Közzétéve: 2013. november 26.
This top-down, twin-stick, shoot 'em up does the ideal job when you're after fifteen minutes of stress-busting relief. You choose from 8 levels of difficulty in the form of different coloured belts (each colour indicates a different game speed) then dive into as many 30-second levels as you wish - that's if you're in Tally
mode sees you go for a last-as-long-as-you-can romp. --MENUS, PROGRESS & STATS--
The opening lobby screen has a carousel-like menu to get to whatever you're after but in a game where you're after a quick blast even this can be time-consuming. Selecting a belt in Tally-Mode
is also a little cumbersome in that you have to exit the progress screen, choose a belt (or check which belt you're on) and then go back to the progress screen. The more rewarding sense of achievement in MSR
comes in the form of clearing rooms in the Tally
mode. Progress is displayed by showing which of the 89 rooms have been cleared and with which coloured belt. The game takes you to this screen every time you finish a room and this is a great, at-a-glance progress system which I really like.--GAMEPLAY--
First off, the game throws you into a very tight room with very little space for manoeuvre and challenges you to clear it in thirty seconds. The strategy is to keep as far away from the enemies as possible while usually hugging close to the sides and blasting at them with your laser-gun. It's a fast, furious and intense experience. Once you hit twenty seconds an ominous ten second warning siren rings out to signal that a nasty and indestructible black twirly alien thing will arrive at the thirty-second mark. To make things more brutal, an extra one appears every ten seconds.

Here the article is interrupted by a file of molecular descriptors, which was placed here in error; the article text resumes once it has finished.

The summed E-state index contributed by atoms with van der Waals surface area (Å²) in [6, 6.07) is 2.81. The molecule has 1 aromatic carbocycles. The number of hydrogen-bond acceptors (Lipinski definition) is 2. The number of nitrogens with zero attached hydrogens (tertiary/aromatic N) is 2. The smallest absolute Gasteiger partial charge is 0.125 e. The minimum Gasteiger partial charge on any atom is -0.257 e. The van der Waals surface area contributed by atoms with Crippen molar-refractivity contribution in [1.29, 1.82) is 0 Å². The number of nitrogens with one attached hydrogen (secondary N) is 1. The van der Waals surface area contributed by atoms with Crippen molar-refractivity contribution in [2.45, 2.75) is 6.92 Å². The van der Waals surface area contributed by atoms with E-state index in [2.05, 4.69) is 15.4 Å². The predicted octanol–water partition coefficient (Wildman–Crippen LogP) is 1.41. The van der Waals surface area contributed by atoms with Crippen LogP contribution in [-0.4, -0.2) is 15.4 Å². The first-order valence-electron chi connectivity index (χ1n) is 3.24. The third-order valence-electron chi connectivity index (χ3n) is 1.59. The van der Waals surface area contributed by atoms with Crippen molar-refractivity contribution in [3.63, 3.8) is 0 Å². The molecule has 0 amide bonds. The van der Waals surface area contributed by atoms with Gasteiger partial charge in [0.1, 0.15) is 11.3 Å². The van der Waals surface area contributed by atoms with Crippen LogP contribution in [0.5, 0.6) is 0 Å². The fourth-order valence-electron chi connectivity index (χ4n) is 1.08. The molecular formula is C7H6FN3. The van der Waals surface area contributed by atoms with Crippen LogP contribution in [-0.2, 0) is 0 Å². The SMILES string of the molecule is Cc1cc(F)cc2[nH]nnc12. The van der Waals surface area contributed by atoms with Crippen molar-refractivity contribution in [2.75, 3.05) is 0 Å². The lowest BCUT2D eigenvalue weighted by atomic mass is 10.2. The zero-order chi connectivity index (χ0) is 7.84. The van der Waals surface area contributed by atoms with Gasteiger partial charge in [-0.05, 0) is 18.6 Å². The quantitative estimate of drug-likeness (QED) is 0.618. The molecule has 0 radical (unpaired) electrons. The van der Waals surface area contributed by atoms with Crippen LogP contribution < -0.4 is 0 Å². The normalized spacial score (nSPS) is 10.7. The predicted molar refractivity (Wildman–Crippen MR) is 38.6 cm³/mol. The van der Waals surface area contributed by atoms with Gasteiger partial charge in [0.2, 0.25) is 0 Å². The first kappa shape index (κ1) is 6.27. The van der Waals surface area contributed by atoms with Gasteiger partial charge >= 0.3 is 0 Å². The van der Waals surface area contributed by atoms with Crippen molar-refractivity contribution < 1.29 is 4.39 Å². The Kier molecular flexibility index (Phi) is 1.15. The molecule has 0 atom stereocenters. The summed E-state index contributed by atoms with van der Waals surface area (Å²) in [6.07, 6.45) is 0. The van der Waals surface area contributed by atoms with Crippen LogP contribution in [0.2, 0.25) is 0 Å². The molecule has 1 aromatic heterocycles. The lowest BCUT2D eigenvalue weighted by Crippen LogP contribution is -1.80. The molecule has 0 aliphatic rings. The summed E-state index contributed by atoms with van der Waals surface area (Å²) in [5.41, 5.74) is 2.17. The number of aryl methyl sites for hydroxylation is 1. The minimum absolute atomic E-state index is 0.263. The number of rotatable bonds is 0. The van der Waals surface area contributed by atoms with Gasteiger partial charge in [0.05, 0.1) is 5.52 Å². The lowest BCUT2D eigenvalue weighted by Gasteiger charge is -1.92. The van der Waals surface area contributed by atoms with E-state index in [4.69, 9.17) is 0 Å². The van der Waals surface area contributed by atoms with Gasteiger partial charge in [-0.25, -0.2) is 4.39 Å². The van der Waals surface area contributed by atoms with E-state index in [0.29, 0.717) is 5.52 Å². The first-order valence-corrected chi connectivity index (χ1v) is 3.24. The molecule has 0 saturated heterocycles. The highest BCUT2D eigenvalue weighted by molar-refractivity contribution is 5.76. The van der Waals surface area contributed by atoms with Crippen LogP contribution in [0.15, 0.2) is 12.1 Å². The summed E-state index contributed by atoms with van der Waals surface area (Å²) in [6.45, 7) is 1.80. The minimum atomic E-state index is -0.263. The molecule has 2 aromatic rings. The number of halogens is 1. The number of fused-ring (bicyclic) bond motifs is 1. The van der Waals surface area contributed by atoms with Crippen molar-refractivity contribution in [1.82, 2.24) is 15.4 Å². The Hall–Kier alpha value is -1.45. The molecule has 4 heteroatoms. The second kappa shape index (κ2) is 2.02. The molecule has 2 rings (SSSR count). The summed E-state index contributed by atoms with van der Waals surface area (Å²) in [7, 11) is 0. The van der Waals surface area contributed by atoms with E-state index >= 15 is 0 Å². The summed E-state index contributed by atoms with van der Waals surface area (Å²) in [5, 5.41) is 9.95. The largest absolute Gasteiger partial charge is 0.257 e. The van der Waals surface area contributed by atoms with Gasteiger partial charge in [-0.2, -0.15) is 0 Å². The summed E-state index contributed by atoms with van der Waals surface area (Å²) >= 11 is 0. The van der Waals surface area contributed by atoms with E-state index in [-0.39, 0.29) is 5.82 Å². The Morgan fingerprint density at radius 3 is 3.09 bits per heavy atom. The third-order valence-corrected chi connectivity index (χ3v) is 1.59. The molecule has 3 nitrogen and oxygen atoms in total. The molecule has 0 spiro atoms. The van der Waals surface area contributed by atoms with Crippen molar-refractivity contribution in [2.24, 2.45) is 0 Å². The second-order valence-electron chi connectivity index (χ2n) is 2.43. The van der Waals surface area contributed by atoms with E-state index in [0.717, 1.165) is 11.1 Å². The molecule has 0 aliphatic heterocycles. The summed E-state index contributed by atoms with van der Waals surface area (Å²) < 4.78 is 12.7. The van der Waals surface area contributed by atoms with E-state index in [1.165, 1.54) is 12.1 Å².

With the coloured belts system the game effectively gives you 712 (89x8) rooms altogether. The actual challenge from room to room rises well but occasional boss-levels can be tough (it took me an age to finally clear Room 16 on black-belt mode). Adventure
mode is fun for a ten minute blast but I think the more satisfying challenge comes in attempting the separate rooms in Tally mode. You rack up a score - shown at the end of level completion - but the substance of the game lies in completion of levels rather than score. One death ends the level (in Tally
mode) making that 15 seconds delay to get back into the game seem VERY long. --SOUND & GRAPHICS--
The sound is ambient and fairly minimalist with a deep tunnel-like feel. When entering a room you get that churning but rhythmic and echoey industrial sound which adds a suitable edge to the game's atmosphere. A springy, clicking sound accompanies a failure. Explosions and the deaths of enemies is satisfying especially those that require a number of hits to be dispatched - but don't expect anything cutting-edge. Rooms are well lit with a Tron inspired neon-lighting theme.--CONCLUSION--
Like most twin-stick shooters, this is not a game that you'd normally play for long stretches. However, for a fifteen or twenty minute blast it's a great pick-up-and-play game. It definitely has enough good qualities to put it above average and the freedom and convenience it gives you to try rooms at eight different skill levels is very appealing. This, along with its thirty-second-per-room formula, means you know exactly where you are within the game.